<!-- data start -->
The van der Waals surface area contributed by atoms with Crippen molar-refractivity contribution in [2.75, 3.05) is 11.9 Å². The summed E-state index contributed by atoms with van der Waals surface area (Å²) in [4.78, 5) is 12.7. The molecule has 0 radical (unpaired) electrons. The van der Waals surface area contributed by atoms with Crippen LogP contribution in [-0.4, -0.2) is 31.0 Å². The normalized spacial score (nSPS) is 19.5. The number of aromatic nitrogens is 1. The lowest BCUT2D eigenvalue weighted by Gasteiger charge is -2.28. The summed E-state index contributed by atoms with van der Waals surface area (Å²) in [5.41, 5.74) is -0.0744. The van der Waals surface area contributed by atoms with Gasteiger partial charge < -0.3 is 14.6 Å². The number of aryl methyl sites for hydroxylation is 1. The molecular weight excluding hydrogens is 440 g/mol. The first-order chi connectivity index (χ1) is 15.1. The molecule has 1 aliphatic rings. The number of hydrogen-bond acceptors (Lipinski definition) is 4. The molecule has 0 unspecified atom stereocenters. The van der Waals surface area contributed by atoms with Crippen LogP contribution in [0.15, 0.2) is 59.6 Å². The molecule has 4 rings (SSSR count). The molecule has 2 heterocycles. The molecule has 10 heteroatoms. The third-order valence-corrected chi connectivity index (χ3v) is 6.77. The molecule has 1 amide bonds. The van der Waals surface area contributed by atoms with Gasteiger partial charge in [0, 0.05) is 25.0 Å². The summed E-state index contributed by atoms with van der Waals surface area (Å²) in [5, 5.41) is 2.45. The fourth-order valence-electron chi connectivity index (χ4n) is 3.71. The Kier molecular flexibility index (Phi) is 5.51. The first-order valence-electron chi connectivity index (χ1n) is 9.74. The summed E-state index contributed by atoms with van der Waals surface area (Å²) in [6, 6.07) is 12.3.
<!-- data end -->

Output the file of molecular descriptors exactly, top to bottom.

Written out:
The van der Waals surface area contributed by atoms with Crippen molar-refractivity contribution in [2.75, 3.05) is 11.9 Å². The summed E-state index contributed by atoms with van der Waals surface area (Å²) in [4.78, 5) is 12.7. The molecule has 0 radical (unpaired) electrons. The van der Waals surface area contributed by atoms with Crippen LogP contribution in [-0.4, -0.2) is 31.0 Å². The normalized spacial score (nSPS) is 19.5. The number of aromatic nitrogens is 1. The lowest BCUT2D eigenvalue weighted by Gasteiger charge is -2.28. The summed E-state index contributed by atoms with van der Waals surface area (Å²) in [5.41, 5.74) is -0.0744. The van der Waals surface area contributed by atoms with Gasteiger partial charge < -0.3 is 14.6 Å². The number of aryl methyl sites for hydroxylation is 1. The molecular weight excluding hydrogens is 440 g/mol. The first-order chi connectivity index (χ1) is 15.1. The molecule has 1 aliphatic rings. The number of hydrogen-bond acceptors (Lipinski definition) is 4. The molecule has 0 unspecified atom stereocenters. The van der Waals surface area contributed by atoms with Crippen LogP contribution in [0.15, 0.2) is 59.6 Å². The molecule has 4 rings (SSSR count). The molecule has 2 heterocycles. The molecule has 10 heteroatoms. The third-order valence-corrected chi connectivity index (χ3v) is 6.77. The molecule has 1 amide bonds. The van der Waals surface area contributed by atoms with Gasteiger partial charge in [0, 0.05) is 25.0 Å². The summed E-state index contributed by atoms with van der Waals surface area (Å²) in [5, 5.41) is 2.45. The fourth-order valence-electron chi connectivity index (χ4n) is 3.71. The Kier molecular flexibility index (Phi) is 5.51. The first-order valence-electron chi connectivity index (χ1n) is 9.74. The summed E-state index contributed by atoms with van der Waals surface area (Å²) in [6, 6.07) is 12.3.